Review: Fleshwater – “We’re Not Here To Be Loved”

Fleshwater, “We’re Not Here To Be Loved”, Closed Casket Activities, 2022

It’s a rather surprising development that Alternative Metal, the critical pariah of 20 years ago, has recently received a stunning re-appraisal, primarily centered upon Deftones 2000 magnum opus, “White Pony”. Hailed upon its initial release and continually praised as one of the defining rock albums of the 2000s, White Pony’s unconventional approach to the genre, combining the intensity inherent to metal and the dissonance and distortion commonly associated with shoegaze, has proven highly influential over 20 years after it’s initial release. Within the past 4-5 years, there’ve been a significant number of bands which’ve sought to draw upon the unique sonic character first established on White Pony, albeit to mixed results. While there are some notable exceptions, with bands like ASkySoBlack and Loathe succeeding in replicating the atmosphere and intensity which’ve defined most Deftones releases, many have fallen remarkably short.

Fleshwater’s “We’re Not Here To Be Loved” should serve as a convincing rebuttal for anyone seeking to malign the recent “Alternative Metal” revival. The band – primarily comprised of members of the Massachusetts metallic hardcore outfit Vein.FM – has succeeded in crafting a debut as compelling as it is cohesive. Despite only boasting a runtime that only just approaches half an hour, the 27 minutes of time that Fleshwater devote to developing their distinct approach to Alternative Metal and Shoegaze feels like anything but a waste.

In stark contrast to other similarly influenced bands, even those mentioned above, Fleshwater is capable of differentiating their approach to the genre in two notable respects. First, the inclusion of female vocals, provided by co-lead vocalist Marisa Jordan, serve as a pleasant complement, not just to the surprisingly lush instrumentation and remarkably atmospheric character of the music, but to the sonic aggression which constantly threatens to consume each successive track. Secondly, it is apparent that, in addition to the incorporation of elements most closely associated with post-hardcore, Fleshwater have also sought to incorporate aspects of metallic hardcore; Numerous passages are reminiscent of those commonly associated with the genre, as both emphasize speed and sonic intensity. Occasionally, songs will feature a breakdown, with prominent examples being found at the end of “Linda Claire” and “Foreign”.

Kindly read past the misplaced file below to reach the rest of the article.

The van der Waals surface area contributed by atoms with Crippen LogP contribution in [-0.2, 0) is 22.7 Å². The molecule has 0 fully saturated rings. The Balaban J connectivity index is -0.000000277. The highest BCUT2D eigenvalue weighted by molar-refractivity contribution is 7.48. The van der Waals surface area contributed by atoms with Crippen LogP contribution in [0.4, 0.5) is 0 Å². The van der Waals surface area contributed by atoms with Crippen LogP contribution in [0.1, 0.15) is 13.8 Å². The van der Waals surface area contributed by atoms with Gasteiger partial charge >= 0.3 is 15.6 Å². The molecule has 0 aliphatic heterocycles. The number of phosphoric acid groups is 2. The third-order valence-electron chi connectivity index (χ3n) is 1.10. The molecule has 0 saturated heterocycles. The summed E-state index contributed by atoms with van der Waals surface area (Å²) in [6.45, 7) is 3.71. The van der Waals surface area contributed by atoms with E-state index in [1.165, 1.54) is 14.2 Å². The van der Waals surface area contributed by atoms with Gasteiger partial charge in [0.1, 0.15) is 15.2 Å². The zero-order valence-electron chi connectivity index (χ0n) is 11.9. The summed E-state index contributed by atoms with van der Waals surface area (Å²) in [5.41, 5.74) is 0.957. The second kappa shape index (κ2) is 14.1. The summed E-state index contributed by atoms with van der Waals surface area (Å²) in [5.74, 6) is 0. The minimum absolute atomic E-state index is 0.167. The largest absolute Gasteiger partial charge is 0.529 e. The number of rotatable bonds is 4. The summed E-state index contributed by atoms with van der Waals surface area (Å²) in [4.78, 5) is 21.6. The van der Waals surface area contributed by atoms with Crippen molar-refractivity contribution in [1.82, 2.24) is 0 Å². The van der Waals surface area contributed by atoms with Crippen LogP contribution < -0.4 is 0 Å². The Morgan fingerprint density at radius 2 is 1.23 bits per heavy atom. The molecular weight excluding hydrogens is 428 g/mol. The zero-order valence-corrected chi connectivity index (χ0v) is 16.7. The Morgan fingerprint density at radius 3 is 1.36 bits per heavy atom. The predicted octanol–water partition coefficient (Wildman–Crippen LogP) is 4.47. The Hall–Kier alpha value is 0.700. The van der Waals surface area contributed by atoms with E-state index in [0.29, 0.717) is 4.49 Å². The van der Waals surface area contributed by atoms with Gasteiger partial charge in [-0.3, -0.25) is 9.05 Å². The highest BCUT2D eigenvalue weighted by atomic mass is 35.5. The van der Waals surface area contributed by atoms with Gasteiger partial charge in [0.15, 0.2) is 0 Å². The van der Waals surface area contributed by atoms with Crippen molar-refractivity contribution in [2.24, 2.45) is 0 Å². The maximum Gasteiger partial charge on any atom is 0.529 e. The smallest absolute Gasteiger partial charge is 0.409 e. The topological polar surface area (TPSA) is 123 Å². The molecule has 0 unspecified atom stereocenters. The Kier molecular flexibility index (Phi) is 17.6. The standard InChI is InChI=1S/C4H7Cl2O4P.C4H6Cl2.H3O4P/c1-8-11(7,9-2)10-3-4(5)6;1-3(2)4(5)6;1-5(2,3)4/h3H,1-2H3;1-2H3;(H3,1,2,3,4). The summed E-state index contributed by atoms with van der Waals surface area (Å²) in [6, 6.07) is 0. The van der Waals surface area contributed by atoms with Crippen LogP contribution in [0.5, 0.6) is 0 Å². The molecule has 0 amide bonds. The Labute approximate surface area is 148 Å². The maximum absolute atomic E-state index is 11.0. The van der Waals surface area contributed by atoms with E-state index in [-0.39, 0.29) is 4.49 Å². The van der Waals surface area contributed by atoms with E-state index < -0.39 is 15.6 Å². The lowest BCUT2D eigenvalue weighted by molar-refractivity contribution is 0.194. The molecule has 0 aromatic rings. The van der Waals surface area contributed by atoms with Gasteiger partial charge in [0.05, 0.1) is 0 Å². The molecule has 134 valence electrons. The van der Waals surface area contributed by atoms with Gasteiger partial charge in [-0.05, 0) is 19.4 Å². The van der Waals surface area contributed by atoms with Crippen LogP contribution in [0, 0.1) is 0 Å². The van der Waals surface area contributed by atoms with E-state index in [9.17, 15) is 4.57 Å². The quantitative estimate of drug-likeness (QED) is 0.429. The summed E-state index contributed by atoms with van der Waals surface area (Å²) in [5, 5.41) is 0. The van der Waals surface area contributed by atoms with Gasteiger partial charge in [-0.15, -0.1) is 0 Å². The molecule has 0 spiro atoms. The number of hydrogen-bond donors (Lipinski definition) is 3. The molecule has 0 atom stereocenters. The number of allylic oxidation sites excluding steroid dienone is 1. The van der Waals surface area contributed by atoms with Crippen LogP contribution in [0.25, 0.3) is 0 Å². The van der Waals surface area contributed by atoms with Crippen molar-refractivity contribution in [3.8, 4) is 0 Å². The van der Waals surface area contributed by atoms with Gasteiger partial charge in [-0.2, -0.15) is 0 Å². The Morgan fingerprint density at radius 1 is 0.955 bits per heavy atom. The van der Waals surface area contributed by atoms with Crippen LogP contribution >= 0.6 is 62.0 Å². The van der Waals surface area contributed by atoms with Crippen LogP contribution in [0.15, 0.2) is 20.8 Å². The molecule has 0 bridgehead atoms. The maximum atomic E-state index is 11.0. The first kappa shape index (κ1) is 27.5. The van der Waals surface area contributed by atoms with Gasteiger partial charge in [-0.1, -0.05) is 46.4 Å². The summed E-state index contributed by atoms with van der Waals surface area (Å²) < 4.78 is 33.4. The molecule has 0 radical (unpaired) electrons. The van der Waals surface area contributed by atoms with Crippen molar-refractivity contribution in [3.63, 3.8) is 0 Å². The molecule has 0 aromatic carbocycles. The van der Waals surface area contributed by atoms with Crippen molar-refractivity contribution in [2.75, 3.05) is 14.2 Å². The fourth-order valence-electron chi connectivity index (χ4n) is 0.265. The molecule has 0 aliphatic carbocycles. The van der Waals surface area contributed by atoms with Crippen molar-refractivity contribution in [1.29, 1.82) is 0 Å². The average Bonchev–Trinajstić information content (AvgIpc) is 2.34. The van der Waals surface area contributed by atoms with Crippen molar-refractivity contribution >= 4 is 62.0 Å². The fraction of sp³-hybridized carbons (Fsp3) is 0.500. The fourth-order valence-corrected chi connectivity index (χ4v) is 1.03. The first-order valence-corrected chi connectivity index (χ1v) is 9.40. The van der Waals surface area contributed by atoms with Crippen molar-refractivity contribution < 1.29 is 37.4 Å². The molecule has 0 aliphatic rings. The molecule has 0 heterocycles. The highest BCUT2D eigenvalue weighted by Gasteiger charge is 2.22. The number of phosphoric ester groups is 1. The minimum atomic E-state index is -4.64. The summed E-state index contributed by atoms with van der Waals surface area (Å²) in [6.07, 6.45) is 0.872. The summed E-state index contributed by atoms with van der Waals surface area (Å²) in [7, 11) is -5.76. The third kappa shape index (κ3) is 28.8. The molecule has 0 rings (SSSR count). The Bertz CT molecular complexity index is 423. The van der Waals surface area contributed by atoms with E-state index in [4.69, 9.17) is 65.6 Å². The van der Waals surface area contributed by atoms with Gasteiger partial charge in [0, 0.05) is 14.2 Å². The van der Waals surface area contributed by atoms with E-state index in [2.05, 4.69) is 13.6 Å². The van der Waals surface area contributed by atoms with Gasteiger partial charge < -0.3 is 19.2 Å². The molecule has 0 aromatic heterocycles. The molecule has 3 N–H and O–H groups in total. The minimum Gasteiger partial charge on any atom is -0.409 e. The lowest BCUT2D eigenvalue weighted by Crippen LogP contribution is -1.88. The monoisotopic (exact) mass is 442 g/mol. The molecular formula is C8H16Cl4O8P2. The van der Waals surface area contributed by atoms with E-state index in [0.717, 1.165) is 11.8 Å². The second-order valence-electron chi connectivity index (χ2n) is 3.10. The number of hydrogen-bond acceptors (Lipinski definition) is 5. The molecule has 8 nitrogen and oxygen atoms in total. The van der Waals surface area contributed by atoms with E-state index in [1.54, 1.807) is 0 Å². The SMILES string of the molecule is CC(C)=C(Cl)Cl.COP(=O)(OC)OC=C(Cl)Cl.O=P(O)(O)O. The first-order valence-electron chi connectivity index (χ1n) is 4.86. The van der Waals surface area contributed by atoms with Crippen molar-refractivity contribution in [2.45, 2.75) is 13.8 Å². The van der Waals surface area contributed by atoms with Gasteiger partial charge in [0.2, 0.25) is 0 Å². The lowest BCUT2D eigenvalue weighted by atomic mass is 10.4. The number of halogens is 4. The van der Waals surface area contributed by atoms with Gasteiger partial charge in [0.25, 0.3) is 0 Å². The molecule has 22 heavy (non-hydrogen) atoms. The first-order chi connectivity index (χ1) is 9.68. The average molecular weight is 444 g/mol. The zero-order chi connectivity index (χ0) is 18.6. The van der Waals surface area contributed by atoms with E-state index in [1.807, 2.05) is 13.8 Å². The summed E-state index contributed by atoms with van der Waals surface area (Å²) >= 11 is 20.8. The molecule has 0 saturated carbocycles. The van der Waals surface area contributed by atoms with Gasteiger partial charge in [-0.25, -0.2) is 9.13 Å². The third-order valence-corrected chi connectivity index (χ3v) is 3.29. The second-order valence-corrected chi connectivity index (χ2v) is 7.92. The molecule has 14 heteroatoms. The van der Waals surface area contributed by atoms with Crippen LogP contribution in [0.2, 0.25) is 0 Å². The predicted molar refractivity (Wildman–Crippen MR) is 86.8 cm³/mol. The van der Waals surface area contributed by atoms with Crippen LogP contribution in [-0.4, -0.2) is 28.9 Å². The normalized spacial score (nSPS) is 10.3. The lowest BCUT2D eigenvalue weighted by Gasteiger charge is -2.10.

While refreshing and novel, certain songs fail to properly cohere with other songs, with “Backstairs Breathing” being an unwelcome deviation from the overarching atmosphere of the project. Criticism can also be leveled against the band’s apparent over-reliance upon sonic tropes found within Vein’s music, but even such a critique is fairly inconsequential. Fleshwater have proven themselves not only to be the successors to Deftones, but are now squarely at the forefront of the Alternative Metal revival. A stunning debut and a must-listen for anyone even remotely interested in Shoegaze, Metal or Post-Hardcore. (4/5)

Recommended Tracks: “Baldplate Driver”, “Closet”, “The Razor’s Apple”, “Linda Claire”, “Kiss The Ladder”, “Foreign”

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